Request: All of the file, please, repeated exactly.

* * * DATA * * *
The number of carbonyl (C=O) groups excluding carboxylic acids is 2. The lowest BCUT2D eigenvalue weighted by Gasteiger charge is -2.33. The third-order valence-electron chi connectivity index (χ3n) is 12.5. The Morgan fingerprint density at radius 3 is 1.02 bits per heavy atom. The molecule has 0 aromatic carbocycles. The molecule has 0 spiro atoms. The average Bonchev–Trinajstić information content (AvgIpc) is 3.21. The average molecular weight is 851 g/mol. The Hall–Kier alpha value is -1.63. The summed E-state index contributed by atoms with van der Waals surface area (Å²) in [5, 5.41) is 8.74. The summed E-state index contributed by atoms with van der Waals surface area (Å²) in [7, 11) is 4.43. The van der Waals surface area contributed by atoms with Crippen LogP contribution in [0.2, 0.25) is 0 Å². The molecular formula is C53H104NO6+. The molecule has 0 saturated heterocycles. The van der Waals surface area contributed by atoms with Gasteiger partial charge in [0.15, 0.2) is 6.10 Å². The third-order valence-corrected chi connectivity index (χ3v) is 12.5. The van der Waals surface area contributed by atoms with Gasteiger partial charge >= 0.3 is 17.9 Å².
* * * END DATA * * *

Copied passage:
The number of carbonyl (C=O) groups excluding carboxylic acids is 2. The lowest BCUT2D eigenvalue weighted by Gasteiger charge is -2.33. The third-order valence-electron chi connectivity index (χ3n) is 12.5. The Morgan fingerprint density at radius 3 is 1.02 bits per heavy atom. The molecule has 0 aromatic carbocycles. The molecule has 0 spiro atoms. The average Bonchev–Trinajstić information content (AvgIpc) is 3.21. The average molecular weight is 851 g/mol. The Hall–Kier alpha value is -1.63. The summed E-state index contributed by atoms with van der Waals surface area (Å²) in [5, 5.41) is 8.74. The summed E-state index contributed by atoms with van der Waals surface area (Å²) in [7, 11) is 4.43. The van der Waals surface area contributed by atoms with Crippen LogP contribution in [0.2, 0.25) is 0 Å². The molecular formula is C53H104NO6+. The molecule has 0 saturated heterocycles. The van der Waals surface area contributed by atoms with Gasteiger partial charge in [0.15, 0.2) is 6.10 Å². The third-order valence-corrected chi connectivity index (χ3v) is 12.5. The van der Waals surface area contributed by atoms with Gasteiger partial charge >= 0.3 is 17.9 Å².